A flower gather since childhood and a closet floral arranger, I’m a sucker for a big bouquet. When I lived in Manhattan I was on a first name basis with 11 different deli owners, and I prowled 28th street like a predator. So naturally, when I started to garden, I focused on the obvious suspects. Piles of peonies and other perennials jumped in my car, magnolia after magnolia followed me home and I collected hydrangeas like some women covet shoes.
My garden was stunning.
I cut armfuls of purple, pink and fuchsia. Filled bowls with cascades of salmon, lemon and cream. Ten minutes before arriving at a dinner party I’d be gathering handfuls of luscious, juicy vibrance for my host or hostess. I was in heaven.
Then came winter.
For a person who loves all the froth and flounce of flowers that first winter was dreadful. My dahlia’s were dug up, my annuals were dead and when I stared at the large brown circles where all my perennials hibernated amongst their skirts of faded January grass, I saw nothing but beige. Beige and brown and boring and bad. So I fought back.
I threw on excessive layers, grabbed my trusty clippers and ventured out into the cold. Forced outside to gather what I could to make arrangements, I learned how to combine wild rose hips with seed heads and pinecones and twisty twigs. I discovered that the simple gloss of Southern Magnolia leaves brings life back into a room. And when I had exhausted the contents of my own back yards I started wandering the roads and the properties of friends.
Being forced out of my comfort zone taught me how to see. Now when I cut sprigs of skimmia to mix with variegated holly, green transforms from filler to a radiant spectrum of olive through emerald to chartreuse, bottle and beyond. The few leaves left clinging to trees aren’t just brown, but range from the pale beige of our native beeches to the deep purple remnants on my privet. What I had decided was grey before properly looking is actually tinged violet or etched in silver. And there’s red everywhere, from the thin strings of bittersweet that I twist into balls to the berries left behind on barberry. Of course I lust after the winterberries in the wetlands – but leave them in their native arrangements along with the startled cardinal I disturb with my presence.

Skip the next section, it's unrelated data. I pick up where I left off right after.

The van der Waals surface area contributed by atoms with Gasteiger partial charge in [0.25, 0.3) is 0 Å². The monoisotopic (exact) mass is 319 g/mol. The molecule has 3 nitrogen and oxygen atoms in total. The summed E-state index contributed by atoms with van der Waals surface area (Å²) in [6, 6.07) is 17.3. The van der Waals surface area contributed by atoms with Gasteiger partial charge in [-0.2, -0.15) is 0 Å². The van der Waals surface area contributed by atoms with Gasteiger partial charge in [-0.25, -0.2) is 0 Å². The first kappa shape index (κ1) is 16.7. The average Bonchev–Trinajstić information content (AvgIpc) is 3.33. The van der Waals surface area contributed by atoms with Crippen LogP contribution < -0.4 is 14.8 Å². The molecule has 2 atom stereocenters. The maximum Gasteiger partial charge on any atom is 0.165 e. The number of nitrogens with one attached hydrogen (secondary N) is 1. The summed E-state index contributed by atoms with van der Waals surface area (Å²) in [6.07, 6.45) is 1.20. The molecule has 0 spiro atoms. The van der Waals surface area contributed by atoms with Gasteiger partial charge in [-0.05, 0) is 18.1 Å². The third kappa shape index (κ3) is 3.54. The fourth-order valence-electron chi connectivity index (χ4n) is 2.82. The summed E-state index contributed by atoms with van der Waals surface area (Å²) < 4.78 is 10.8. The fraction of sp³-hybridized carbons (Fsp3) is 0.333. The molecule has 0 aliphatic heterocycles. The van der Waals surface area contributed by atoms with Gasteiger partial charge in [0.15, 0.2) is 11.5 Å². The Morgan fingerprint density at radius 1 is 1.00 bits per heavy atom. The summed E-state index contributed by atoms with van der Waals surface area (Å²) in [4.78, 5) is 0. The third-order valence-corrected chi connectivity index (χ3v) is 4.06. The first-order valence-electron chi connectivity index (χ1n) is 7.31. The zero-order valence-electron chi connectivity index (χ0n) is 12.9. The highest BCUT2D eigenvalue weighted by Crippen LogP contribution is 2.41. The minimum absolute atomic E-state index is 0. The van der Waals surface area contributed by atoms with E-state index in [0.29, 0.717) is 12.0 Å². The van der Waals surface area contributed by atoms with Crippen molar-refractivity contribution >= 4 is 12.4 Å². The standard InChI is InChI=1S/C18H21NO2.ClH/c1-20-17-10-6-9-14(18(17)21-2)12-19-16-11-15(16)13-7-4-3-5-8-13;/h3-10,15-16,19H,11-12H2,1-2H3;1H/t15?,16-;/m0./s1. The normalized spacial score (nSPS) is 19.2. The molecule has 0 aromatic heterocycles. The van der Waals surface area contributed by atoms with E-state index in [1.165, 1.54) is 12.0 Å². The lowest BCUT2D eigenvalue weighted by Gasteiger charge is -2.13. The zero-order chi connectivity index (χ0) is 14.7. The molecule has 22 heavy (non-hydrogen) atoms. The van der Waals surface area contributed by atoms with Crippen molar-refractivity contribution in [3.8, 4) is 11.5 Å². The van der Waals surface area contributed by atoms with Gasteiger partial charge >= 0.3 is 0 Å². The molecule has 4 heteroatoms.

That the stems of a neighbor’s red twig dogwood named ‘Winter Flame’ resembles so closely it’s apt name made the plant one of the first I bought the following year. A black pussy willow, a plant I lusted for after seeing it used in a Valentine’s arrangement on an otherwise lengthy and dull date, was another and I’ve never looked back. A cryptomeria that turns purple when it’s too cold out to leave the house without gloves. Not just evergreens, but all the golden and variegated version as well. And things that I could force. Branches that would befriend my clippers. These all became plants I “have to have.”
Now, when the cold starts to stretch out interminably I can face the world with my trusty clippers. There’s clump of Forsythia I inherited with my property. Not being a big yellow person, I’d sort of ignored it, raised my nose to it, thought it common. Now I adore it. Its wide open egg yolk lemon makes me excited every time I open the door.
Winter is why I have two varieties of Prunus meme – a Japanese flowering apricot that blooms only sporadically in the garden – the vacillating extremes of December through February are normally too much for it’s delicate buds – but it explodes with delicate flowers when cut and brought into my kitchen.
I still can’t say I look forward to winter. I don’t like the cold, and this one has been a real doozy so far, but I like what the season has taught me. I’m a better and more diverse gardener with a deeper love and understanding of the entire plant kingdom. I’ve learned to look beyond the obvious. And I’ve discovered the anti-depressive qualities of a good pair of clippers and an open mind.